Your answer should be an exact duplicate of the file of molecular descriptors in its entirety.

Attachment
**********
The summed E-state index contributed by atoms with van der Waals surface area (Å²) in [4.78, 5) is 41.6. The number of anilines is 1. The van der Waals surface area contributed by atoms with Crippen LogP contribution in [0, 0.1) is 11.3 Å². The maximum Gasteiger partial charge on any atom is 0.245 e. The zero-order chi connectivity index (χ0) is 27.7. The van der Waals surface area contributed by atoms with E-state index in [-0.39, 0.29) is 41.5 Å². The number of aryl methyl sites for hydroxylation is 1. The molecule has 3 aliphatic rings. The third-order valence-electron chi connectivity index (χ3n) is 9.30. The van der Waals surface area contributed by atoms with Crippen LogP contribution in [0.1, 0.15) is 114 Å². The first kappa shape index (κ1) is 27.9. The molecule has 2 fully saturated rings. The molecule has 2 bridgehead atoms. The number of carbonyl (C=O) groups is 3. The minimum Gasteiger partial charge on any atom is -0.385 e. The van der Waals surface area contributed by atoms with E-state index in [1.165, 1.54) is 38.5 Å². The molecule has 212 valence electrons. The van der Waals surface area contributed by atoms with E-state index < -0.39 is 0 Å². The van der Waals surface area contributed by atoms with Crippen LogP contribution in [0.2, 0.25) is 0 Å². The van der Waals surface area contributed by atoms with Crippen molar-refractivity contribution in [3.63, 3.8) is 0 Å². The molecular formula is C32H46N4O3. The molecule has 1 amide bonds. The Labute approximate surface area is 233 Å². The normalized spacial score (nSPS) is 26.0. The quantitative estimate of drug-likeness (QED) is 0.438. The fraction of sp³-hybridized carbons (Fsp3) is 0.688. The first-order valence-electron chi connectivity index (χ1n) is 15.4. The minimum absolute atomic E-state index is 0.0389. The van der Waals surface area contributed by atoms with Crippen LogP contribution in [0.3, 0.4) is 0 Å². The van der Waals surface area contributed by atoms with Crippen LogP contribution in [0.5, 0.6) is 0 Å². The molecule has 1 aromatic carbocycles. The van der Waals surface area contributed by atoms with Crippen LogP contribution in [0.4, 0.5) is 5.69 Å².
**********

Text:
The summed E-state index contributed by atoms with van der Waals surface area (Å²) in [4.78, 5) is 41.6. The number of anilines is 1. The van der Waals surface area contributed by atoms with Crippen LogP contribution in [0, 0.1) is 11.3 Å². The maximum Gasteiger partial charge on any atom is 0.245 e. The zero-order chi connectivity index (χ0) is 27.7. The van der Waals surface area contributed by atoms with E-state index in [-0.39, 0.29) is 41.5 Å². The number of aryl methyl sites for hydroxylation is 1. The molecule has 3 aliphatic rings. The third-order valence-electron chi connectivity index (χ3n) is 9.30. The van der Waals surface area contributed by atoms with Crippen LogP contribution in [0.1, 0.15) is 114 Å². The first kappa shape index (κ1) is 27.9. The molecule has 2 fully saturated rings. The molecule has 2 bridgehead atoms. The number of carbonyl (C=O) groups is 3. The minimum Gasteiger partial charge on any atom is -0.385 e. The van der Waals surface area contributed by atoms with E-state index in [1.165, 1.54) is 38.5 Å². The molecule has 212 valence electrons. The van der Waals surface area contributed by atoms with E-state index < -0.39 is 0 Å². The van der Waals surface area contributed by atoms with Crippen LogP contribution in [0.2, 0.25) is 0 Å². The van der Waals surface area contributed by atoms with Crippen molar-refractivity contribution in [3.63, 3.8) is 0 Å². The molecular formula is C32H46N4O3. The molecule has 1 amide bonds. The Labute approximate surface area is 233 Å². The normalized spacial score (nSPS) is 26.0. The quantitative estimate of drug-likeness (QED) is 0.438. The fraction of sp³-hybridized carbons (Fsp3) is 0.688. The first-order valence-electron chi connectivity index (χ1n) is 15.4. The minimum absolute atomic E-state index is 0.0389. The van der Waals surface area contributed by atoms with Crippen LogP contribution in [0.3, 0.4) is 0 Å². The van der Waals surface area contributed by atoms with Crippen LogP contribution in [0.5, 0.6) is 0 Å². The molecule has 1 aromatic carbocycles. The van der Waals surface area contributed by atoms with Crippen LogP contribution in [0.4, 0.5) is 5.69 Å².